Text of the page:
Power plays to market moves

July 6, 2001

There was no 'golden age' of universities before they were tainted by those golden arches, argues Alan Hudson.

University experience might be more common than in the past, but the experience students have today is unlike anything they would have had even a generation ago. The argument that this is a degraded experience is at the heart of McDonaldisation theory.

While the above is true, I take issue with the implicit assumption that there was a golden age of the university in which critical thinking and the rigorous questioning of inherited wisdom was the norm. The historical role of the university has not been to question authority, but to constitute it.

The university of Bologna owes its origin to its geographical location: the place where Byzantine diplomats travelling from the Adriatic ports met papal clerks from Rome. Here the two legal traditions had to be reconciled and interpreted.

In late 19th-century British universities, the curricula in literature and history were established to celebrate British supremacy and all that had contributed to this historic mission.

Until recently, the university was a rite of passage into the ordered world of the elite. Edward Gibbon said of his experience of Magdalen College, Oxford, in the middle of the 18th century that it was "the most idle and unprofitable of my whole life" and that the majority of students filled their days with drinking and idle chatter until they collapsed into sleep.

The social habits of the students were part of a wider process of socialisation: to become familiar with and accept self-confidently their position in the world, which included the right to rule. A minority would understand and innovate social policy; the majority would administer it.

For most of the period of western intellectual development, great and critical ideas have developed outside the university: the work of Darwin, Freud and Marx is testament to this. There is a powerful tendency towards standardisation and mediocrity in most higher education today. But it does not help to distort what the university was in the past.

The relationship of the university to the political elites broke down in the 1960s and 1970s. In the United Kingdom, this was because of the objective decline of British power and a subjective crisis of confidence in the upper echelons. In educational terms, it was manifested as an attack on the traditional curriculum and concessions to cultural relativism.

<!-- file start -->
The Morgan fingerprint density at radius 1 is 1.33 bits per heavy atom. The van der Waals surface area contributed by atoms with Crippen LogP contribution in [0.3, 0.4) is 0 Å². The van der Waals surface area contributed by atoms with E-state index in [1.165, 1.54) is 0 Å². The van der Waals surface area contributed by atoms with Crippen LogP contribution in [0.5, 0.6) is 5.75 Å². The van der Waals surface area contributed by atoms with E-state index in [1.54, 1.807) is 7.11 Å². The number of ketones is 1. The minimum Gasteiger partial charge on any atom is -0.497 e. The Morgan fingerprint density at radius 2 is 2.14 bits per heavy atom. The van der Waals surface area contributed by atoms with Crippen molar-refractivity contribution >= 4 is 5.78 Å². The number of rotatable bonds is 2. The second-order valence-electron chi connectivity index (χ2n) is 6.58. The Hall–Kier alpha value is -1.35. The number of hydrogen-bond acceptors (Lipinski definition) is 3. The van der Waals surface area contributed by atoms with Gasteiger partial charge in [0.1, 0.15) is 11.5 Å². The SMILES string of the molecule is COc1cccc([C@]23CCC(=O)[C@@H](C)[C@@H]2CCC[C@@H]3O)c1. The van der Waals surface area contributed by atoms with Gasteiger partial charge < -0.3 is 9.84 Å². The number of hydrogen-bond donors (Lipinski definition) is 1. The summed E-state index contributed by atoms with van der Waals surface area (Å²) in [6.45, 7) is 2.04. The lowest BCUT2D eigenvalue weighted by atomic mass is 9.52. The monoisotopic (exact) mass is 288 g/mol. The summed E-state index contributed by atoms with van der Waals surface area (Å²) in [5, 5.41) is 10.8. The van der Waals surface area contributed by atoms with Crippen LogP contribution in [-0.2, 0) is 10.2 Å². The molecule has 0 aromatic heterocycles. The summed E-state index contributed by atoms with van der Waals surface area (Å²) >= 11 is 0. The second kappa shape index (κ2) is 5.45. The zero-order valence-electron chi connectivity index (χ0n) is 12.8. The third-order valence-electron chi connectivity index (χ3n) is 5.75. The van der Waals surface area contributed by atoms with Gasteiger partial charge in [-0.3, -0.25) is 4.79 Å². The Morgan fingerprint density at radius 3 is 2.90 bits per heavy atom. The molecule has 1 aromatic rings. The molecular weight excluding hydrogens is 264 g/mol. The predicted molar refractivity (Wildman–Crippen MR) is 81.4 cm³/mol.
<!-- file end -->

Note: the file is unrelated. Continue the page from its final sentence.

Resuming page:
Through McDonaldising higher education, a less than self-confident political elite tries to reassert its control over the university. The paradox is that, in order to do so, the sense of a common culture that students had and the high standards that the exclusive minority aspired to, have been jettisoned.

This did introduce a more critical edge to academic life, but in the name of an attack on elitism it has indulged rather than challenged the student. In turn, the university experience has become a less secure gatekeeper both to and for the elite. The more prestigious MBAs fulfil this role better as undergraduate degrees have become a necessary but insufficient credential for anything of consequence.

The university is being reconstructed not on the model of the positive elements of its tradition, but on the negative aspect of ordering the experience according to measurable and behaviourally acceptable objectives.

Instead of bemoaning the fact that the establishment wants to reproduce its view of society, we should be looking at how the present regime, in its glorification of the market through performance indicators, emerged so seamlessly from the relentless attack on traditional ideas of knowledge. A good place to start would be to retrace our steps and realise that the worst way to challenge elitism is to attack the pursuit of excellence.

Alan Hudson is director of studies in social and political science at the University of Oxford's department for continuing education. He is giving a paper at the McDonaldisation of Higher Education conference, Canterbury Christ Church University College, July 7. www.cant.ac.uk/college/events.html

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